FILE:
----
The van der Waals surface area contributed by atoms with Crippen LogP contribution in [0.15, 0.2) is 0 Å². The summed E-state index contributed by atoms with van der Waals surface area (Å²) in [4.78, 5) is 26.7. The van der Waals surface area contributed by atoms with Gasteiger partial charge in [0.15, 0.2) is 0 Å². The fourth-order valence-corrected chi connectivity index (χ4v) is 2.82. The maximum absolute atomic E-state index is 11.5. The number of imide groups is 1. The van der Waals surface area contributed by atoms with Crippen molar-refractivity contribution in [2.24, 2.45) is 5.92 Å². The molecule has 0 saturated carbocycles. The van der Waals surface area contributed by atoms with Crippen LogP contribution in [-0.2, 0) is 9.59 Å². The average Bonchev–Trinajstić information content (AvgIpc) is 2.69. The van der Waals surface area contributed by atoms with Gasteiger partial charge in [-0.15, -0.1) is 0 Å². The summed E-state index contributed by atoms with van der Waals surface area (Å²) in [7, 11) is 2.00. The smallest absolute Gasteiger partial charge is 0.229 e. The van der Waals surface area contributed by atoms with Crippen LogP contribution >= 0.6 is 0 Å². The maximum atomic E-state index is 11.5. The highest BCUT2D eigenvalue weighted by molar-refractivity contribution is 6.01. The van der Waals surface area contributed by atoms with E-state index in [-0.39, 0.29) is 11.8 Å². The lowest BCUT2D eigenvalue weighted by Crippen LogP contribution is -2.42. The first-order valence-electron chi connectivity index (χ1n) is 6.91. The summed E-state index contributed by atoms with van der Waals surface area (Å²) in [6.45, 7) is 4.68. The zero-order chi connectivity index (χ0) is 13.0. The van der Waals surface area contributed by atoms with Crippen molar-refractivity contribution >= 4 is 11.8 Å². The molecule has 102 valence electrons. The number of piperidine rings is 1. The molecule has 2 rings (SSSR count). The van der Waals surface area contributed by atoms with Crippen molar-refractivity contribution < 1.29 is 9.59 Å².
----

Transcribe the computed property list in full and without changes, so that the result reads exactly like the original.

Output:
The van der Waals surface area contributed by atoms with Crippen LogP contribution in [0.15, 0.2) is 0 Å². The summed E-state index contributed by atoms with van der Waals surface area (Å²) in [4.78, 5) is 26.7. The van der Waals surface area contributed by atoms with Gasteiger partial charge in [0.15, 0.2) is 0 Å². The fourth-order valence-corrected chi connectivity index (χ4v) is 2.82. The maximum absolute atomic E-state index is 11.5. The number of imide groups is 1. The van der Waals surface area contributed by atoms with Crippen molar-refractivity contribution in [2.24, 2.45) is 5.92 Å². The molecule has 0 saturated carbocycles. The van der Waals surface area contributed by atoms with Crippen LogP contribution in [-0.2, 0) is 9.59 Å². The average Bonchev–Trinajstić information content (AvgIpc) is 2.69. The van der Waals surface area contributed by atoms with Gasteiger partial charge in [-0.15, -0.1) is 0 Å². The summed E-state index contributed by atoms with van der Waals surface area (Å²) in [7, 11) is 2.00. The smallest absolute Gasteiger partial charge is 0.229 e. The van der Waals surface area contributed by atoms with Crippen LogP contribution >= 0.6 is 0 Å². The maximum atomic E-state index is 11.5. The highest BCUT2D eigenvalue weighted by molar-refractivity contribution is 6.01. The van der Waals surface area contributed by atoms with E-state index in [-0.39, 0.29) is 11.8 Å². The lowest BCUT2D eigenvalue weighted by Crippen LogP contribution is -2.42. The first-order valence-electron chi connectivity index (χ1n) is 6.91. The summed E-state index contributed by atoms with van der Waals surface area (Å²) in [6.45, 7) is 4.68. The zero-order chi connectivity index (χ0) is 13.0. The van der Waals surface area contributed by atoms with Crippen molar-refractivity contribution >= 4 is 11.8 Å². The molecule has 102 valence electrons. The number of piperidine rings is 1. The molecule has 2 rings (SSSR count). The van der Waals surface area contributed by atoms with Crippen molar-refractivity contribution < 1.29 is 9.59 Å².